Henry Groen leaves a strong legacy for both industry and family
Horticulture has always been a part of Henry Groen’s life since the 1950s. “I started my landscape business through the encouragement of my father,” says Henry. “I started small, but the business grew over the years.”
During his landscaping years, he saw the opportunity and need for a nursery that would grow quality deciduous tree seedlings. He was also influenced by an elderly nurseryman who explained the importance of growing deciduous tree seedlings in Canada. Deciduous tree seedlings at that time were all imported from the U.S. and the Netherlands “No one in Ontario was doing it at that time,” remembers Henry.
In 1972, he ended his 14-year old landscape business and began full-time in creating his nursery. He started from scratch, growing deciduous tree seedlings in his backyard. He then purchased 26 acres adjacent to his property.
Henry knew that he needed some formal education in horticulture before starting the nursery business, so he enrolled in the Horticultural program at the University of Guelph in 1961. It was a difficult process while operating a business and raising a family. “It was mostly through correspondence, but I was required to attend formal classes at the university a couple of days per year. I really learned a lot by taking the course.” He received his Ontario diploma of Horticulture in 1965.
From the start, the company’s slogan was, ‘You do better on our roots.’ “I was proud of the fact that we produced quality Ontario-produced deciduous tree seedlings,” says Henry. The tree seedlings were used for budding and grafting purposes.
Groen’s Nursery sold wholesale across Canada and later in the U.S A. Growth was gradual. In later years, Groen’s Nursery also started to grow tree seedlings in containers averaging about 30,000 potted plants. Sales evolved into 20 per cent to the western provinces, 20 per cent to the U.S. and rest in Ontario and Quebec. “I was always my own salesman. It allowed me to do a lot of travelling, and I met many people within the industry. At the same time, it greatly increased my knowledge of the industry.”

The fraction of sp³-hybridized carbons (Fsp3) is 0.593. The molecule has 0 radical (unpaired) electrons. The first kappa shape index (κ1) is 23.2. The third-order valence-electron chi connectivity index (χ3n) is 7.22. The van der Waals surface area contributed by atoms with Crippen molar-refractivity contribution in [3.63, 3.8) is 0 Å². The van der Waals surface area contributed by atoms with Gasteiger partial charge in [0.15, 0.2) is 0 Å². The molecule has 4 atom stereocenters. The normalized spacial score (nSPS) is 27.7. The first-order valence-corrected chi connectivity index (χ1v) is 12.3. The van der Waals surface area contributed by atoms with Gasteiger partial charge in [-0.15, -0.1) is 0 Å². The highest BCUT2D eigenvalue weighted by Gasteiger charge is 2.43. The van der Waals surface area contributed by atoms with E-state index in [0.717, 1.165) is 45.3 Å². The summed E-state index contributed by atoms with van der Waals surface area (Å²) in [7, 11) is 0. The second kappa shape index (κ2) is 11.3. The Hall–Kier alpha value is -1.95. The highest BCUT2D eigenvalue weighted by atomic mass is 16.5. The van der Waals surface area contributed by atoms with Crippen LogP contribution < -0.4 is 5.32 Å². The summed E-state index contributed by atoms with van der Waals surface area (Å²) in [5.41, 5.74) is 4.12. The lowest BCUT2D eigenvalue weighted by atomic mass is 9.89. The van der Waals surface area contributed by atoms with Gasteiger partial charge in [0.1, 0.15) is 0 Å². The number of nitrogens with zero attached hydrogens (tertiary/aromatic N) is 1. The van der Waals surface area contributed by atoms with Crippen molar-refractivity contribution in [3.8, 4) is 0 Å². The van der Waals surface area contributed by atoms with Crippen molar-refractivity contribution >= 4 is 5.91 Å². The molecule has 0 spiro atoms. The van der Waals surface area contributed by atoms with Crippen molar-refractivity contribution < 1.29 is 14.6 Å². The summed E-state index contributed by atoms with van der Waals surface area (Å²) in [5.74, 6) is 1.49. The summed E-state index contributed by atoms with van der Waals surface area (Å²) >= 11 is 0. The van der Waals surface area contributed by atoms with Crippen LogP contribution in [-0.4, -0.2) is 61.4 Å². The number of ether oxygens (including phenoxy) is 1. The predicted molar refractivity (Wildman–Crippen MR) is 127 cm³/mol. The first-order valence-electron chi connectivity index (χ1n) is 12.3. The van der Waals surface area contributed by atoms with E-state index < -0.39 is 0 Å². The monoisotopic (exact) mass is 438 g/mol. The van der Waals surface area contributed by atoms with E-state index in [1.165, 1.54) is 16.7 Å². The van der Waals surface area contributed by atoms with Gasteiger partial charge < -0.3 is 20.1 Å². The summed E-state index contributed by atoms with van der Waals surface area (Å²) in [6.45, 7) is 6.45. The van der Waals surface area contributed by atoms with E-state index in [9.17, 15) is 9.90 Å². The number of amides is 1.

Customers were landscape contractors, conservation authorities, nurseries and municipalities. “We collected a lot of cherry seed ourselves in Vineland and Simcoe,” says Henry. “We also collected hard-to-get varieties.” Henry says the Royal Botanical Gardens was very helpful.
Over the years, Henry saw many changes in the industry. “It seemed to happen every time a recession hit,” says Henry. “It (recession) forced industry members to become resourceful and innovative, and to find new markets and ways to cut costs.”
Always a supporter of his association, Landscape Ontario, Henry was a member of LO Growers Group for three years.
Henry retired in 2000, selling the nursery to his son-in-law John Verbinnen.
“I am very grateful to my father-in-law Henry Groen for introducing me to the nursery life. I started working at Groen’s Nursery in the fall of 1979, and Henry taught me all about field growing seedlings,” says John.
Verbinnen’s Nursery was established when John and Cindy Verbinnen acquired the nursery from Cindy’s father. Verbinnen’s Nursery specializes in growing native (indigenous) species of tree and shrub seedlings. The company now grows about 100,000 field grown seedlings for bare root production, another 100,000 seedlings in plugs and over 150,000 trees and shrubs in containers ranging from a one- to 15-gallons.
John says that after Henry retired, he was not sure if he had the skills to run a business. “It was not an easy transition, but it kind of grew on me over the years. Looking back, I have been very blessed and I have great respect for the many people whom have come to know and work with in this industry. I am also very thankful to see the business go into its third generation with our sons Alex and Mark. I pray that they too may blessed and be a blessing to others in the years to come.”
Henry is pleased to see his grandchildren now in the industry. “The Lord has blessed us abundantly,” says Henry.
After he retired, Henry found other things in life to be involved in, especially working with his church. As an industry pioneer, Henry Groen’s legacy will continue for many years for both his family and the nursery industry.